“We think they [people of African ancestry] are . . . not included, and were not intended to be included, under the word ‘citizens’ in the Constitution, and can therefore claim none of the rights and privileges which that instrument provides for and secures to citizens of the United States.” 

Chief Justice Taney, speaking for the majority

This case explores the legal concept of due process.

In 1834, Dred Scott, an enslaved person, was purchased in Missouri and then brought to Illinois, a free (non-slave) state. He later moved with his enslaver to present-day Minnesota, where slavery had been recently prohibited, and then back to Missouri. When his enslaver died, Scott sued the widow to whom he was left, claiming he was no longer an enslaved person because he had become free after living in a free state. At a time when the country was in deep conflict over slavery, the Supreme Court decided that Dred Scott was not a “citizen of the state” so it had no jurisdiction in the matter, but the majority opinion also stated that Dred Scott was not a free man.

This section is for teachers.

Use the links below to access:

  • student versions of the activities in .PDF and Word formats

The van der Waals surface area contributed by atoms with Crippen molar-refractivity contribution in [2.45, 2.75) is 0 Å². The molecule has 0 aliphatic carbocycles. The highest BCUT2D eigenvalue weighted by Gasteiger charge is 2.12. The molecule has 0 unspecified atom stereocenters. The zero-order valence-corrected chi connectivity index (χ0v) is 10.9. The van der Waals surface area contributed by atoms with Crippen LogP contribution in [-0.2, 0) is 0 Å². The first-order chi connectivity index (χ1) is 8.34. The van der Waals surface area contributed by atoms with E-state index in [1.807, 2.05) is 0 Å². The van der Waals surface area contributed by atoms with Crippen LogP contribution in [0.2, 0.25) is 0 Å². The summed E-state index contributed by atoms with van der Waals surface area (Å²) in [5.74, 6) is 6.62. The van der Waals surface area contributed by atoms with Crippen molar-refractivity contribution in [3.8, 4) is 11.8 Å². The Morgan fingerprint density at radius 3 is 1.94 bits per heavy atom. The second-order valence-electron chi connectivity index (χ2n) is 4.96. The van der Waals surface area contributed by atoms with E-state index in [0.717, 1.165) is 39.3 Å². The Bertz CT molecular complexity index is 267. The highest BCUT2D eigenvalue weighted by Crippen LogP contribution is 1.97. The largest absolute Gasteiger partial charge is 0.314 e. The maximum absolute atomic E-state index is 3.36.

• how to differentiate and adapt the materials
  • how to scaffold the activities
  • how to extend the activities
  • technology suggestions
  • answers to select activities  

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About the Case

Learning Activities

The Case

After the Case

Teacher Resources

Teaching Strategies Used

Landmark Cases Glossary

The LandmarkCases.org glossary compiles all of the important vocab terms from case materials. It is provided as a view-only Google Sheet.


Planning Time and Activities

If you have one day . . .

  • Begin with the background summary and questions (•••, ••, •). Use the Tracing Dred Scott's Travels activity to help students understand the facts of the case.
  • Complete the Classifying Arguments Activity. Discuss which arguments the students find most convincing.
  • For homework, have students read the Key Excerpts from the Opinion and answer the questions. Follow-up the next day by reviewing the questions with students.

If you have two days . . .

  • Complete the activities for the first day.
  • On the second day, discuss the majority opinion and questions. Compare the Key Excerpts from the Majority Opinion with the Key Excerpts from the Dissenting Opinion.
  • Complete the Abraham Lincoln Speech Analysis and Frederick Douglass Speech Analysis Activities.
  • For homework, have students complete the Visit Dred Scott's Memorial activity.

If you have three days . . .

  • Complete the activities for the first and second days (excluding Day 2 homework).
  • On the third day, complete the Editorial Analysis Activity 
  • Next, complete the Visit Dred Scott's Memorial Activity

If you have four days . . .

  • Complete the activities for the first, second, and third days.
  • Complete Applying Precedents Activity: United States v. Won Kim Ark (1898)
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